September 26, 2003
Colonial Williamsburg Acquires Dunmore Portraits Unusual Miniatures Depict Virginia's Last Royal Governor
Colonial Williamsburg has acquired two unusual miniature portraits of John Murray, the 4th Earl of Dunmore, best known in this country as the last royal governor of the colony of Virginia.
In 1978, the foundation borrowed one of the miniatures, which was privately owned by a Dunmore descendant, for study and photography. At that time the piece was only the second Dunmore portrait ever recorded, the first being a full-length depiction executed in 1765 by Sir Joshua Reynolds and owned by the Scottish National Portrait Gallery in Edinburgh. Amazingly, Maryland-based antiques dealer Gary Young discovered a second Dunmore miniature and sent it to Colonial Williamsburg for inspection earlier this year. Examination revealed it to be almost identical in composition to the first with minimal differences in technique and a few subtle details.
Both miniatures are watercolor on ivory and are set in frames that bear an earl’s coronet and the single letter “D.” The vast array of accessories in addition to the subject’s exaggerated slump and scowl suggest some degree of stereotyping. Presumably, multiple images were made for different branches of the family.
The Dunmore descendant, who prefers to remain anonymous, agreed to place his miniature at Colonial Williamsburg in a part gift, part sale arrangement, donating a portion of the portrait’s value in memory of his grandfather, Henry Alexander Murray (1857-1934). John A. Hyman and Betty C. Leviner, important Colonial Williamsburg benefactors, agreed to underwrite the remaining cost of the miniature, provided that Colonial Williamsburg purchased the second portrait owned by Young.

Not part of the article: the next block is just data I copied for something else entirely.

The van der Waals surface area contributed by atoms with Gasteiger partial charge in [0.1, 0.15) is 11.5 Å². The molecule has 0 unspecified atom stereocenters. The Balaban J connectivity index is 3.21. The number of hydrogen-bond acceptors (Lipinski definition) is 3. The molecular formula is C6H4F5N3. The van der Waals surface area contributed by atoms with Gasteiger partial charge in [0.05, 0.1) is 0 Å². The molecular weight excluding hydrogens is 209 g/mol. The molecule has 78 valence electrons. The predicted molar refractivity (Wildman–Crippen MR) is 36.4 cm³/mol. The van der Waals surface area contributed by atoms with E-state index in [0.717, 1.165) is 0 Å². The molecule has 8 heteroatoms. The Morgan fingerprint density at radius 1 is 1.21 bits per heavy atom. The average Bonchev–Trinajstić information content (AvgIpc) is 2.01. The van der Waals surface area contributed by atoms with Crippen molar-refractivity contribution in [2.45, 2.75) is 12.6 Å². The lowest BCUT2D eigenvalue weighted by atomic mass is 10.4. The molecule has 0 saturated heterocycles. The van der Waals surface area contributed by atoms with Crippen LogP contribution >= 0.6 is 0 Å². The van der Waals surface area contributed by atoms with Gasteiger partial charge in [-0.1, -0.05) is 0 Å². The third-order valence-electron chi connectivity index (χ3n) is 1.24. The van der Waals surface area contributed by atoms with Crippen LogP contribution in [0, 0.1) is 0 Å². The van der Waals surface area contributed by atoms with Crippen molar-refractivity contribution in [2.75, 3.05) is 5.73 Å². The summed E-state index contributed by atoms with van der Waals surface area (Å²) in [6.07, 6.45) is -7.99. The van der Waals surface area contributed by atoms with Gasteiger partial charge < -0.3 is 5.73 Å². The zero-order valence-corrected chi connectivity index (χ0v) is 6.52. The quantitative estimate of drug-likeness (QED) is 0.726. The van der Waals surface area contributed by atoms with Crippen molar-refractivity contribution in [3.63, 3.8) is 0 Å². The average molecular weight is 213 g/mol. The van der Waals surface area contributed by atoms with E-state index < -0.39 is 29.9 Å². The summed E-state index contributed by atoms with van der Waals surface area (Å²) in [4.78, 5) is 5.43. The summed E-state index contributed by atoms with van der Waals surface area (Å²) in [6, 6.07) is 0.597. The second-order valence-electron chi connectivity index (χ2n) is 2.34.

In this fashion, Colonial Williamsburg has acquired not one but two images of one of the most ill fated men ever to set foot on Virginia soil.
Lord Dunmore was appointed by the English Crown to serve as royal governor of Virginia in spring 1772. He undertook a series of unpopular moves to quell the colonists’ revolutionary fervor that eventually led to his flight back to England. These moves included dissolving the legislature, removing gunpowder from the Williamsburg Magazine and proclaiming freedom for all slaves who opposed the American rebellion. Following his return to England, Lord Dunmore was elected to the House of Lords and later became governor of the Bahamas.
Established in 1926, the Colonial Williamsburg Foundation is the not-for-profit educational institution that operates the restored 18th-century capital of Virginia. Known worldwide as the nation’s largest living history museum, the foundation also is home to the DeWitt Wallace Collections and Conservation Building, the largest collections preservation complex south of Washington, D.C. This 70,000 square foot facility houses the majority of the foundation’s 60,000 art objects and antiques. Colonial Williamsburg is located 150 miles south of Washington, D.C., off Interstate 64. For more information or reservations, call
toll-free (800) HISTORY or visit online at www.ColonialWilliamsburg.org.